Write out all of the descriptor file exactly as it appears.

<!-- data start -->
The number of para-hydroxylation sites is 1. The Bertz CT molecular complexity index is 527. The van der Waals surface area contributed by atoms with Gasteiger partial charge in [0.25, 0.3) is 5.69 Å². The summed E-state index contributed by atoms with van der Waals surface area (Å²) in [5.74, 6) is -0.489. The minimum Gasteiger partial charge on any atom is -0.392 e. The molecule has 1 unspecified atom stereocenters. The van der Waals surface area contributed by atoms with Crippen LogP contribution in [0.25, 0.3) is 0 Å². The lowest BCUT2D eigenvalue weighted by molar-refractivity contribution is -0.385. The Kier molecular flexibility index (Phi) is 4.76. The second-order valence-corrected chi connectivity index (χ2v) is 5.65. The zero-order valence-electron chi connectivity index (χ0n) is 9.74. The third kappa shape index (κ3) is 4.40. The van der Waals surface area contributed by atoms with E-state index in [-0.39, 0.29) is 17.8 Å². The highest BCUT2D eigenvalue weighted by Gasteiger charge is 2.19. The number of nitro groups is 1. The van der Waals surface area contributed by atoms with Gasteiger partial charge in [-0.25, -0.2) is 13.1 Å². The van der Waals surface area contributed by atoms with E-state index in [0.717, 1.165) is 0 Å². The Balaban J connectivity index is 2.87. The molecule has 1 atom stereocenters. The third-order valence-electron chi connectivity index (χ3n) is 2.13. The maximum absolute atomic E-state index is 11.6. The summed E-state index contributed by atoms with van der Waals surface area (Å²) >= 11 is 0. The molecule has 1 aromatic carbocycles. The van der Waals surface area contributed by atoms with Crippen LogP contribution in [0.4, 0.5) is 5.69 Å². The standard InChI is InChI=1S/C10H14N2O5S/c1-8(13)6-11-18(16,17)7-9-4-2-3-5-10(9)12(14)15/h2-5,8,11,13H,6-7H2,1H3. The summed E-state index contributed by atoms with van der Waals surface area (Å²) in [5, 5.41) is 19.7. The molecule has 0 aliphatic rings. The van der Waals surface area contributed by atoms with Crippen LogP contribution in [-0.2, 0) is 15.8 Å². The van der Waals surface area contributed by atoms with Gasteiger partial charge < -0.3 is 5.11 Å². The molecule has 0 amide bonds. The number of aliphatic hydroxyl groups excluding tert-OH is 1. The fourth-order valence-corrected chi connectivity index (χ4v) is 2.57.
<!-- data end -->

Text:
The number of para-hydroxylation sites is 1. The Bertz CT molecular complexity index is 527. The van der Waals surface area contributed by atoms with Gasteiger partial charge in [0.25, 0.3) is 5.69 Å². The summed E-state index contributed by atoms with van der Waals surface area (Å²) in [5.74, 6) is -0.489. The minimum Gasteiger partial charge on any atom is -0.392 e. The molecule has 1 unspecified atom stereocenters. The van der Waals surface area contributed by atoms with Crippen LogP contribution in [0.25, 0.3) is 0 Å². The lowest BCUT2D eigenvalue weighted by molar-refractivity contribution is -0.385. The Kier molecular flexibility index (Phi) is 4.76. The second-order valence-corrected chi connectivity index (χ2v) is 5.65. The zero-order valence-electron chi connectivity index (χ0n) is 9.74. The third kappa shape index (κ3) is 4.40. The van der Waals surface area contributed by atoms with E-state index in [-0.39, 0.29) is 17.8 Å². The highest BCUT2D eigenvalue weighted by Gasteiger charge is 2.19. The number of nitro groups is 1. The van der Waals surface area contributed by atoms with Gasteiger partial charge in [-0.25, -0.2) is 13.1 Å². The van der Waals surface area contributed by atoms with E-state index in [0.717, 1.165) is 0 Å². The Balaban J connectivity index is 2.87. The molecule has 1 atom stereocenters. The third-order valence-electron chi connectivity index (χ3n) is 2.13. The maximum absolute atomic E-state index is 11.6. The summed E-state index contributed by atoms with van der Waals surface area (Å²) >= 11 is 0. The molecule has 1 aromatic carbocycles. The van der Waals surface area contributed by atoms with Crippen LogP contribution in [0.4, 0.5) is 5.69 Å². The standard InChI is InChI=1S/C10H14N2O5S/c1-8(13)6-11-18(16,17)7-9-4-2-3-5-10(9)12(14)15/h2-5,8,11,13H,6-7H2,1H3. The summed E-state index contributed by atoms with van der Waals surface area (Å²) in [5, 5.41) is 19.7. The molecule has 0 aliphatic rings. The van der Waals surface area contributed by atoms with Crippen LogP contribution in [-0.2, 0) is 15.8 Å². The van der Waals surface area contributed by atoms with Gasteiger partial charge < -0.3 is 5.11 Å². The molecule has 0 amide bonds. The number of aliphatic hydroxyl groups excluding tert-OH is 1. The fourth-order valence-corrected chi connectivity index (χ4v) is 2.57.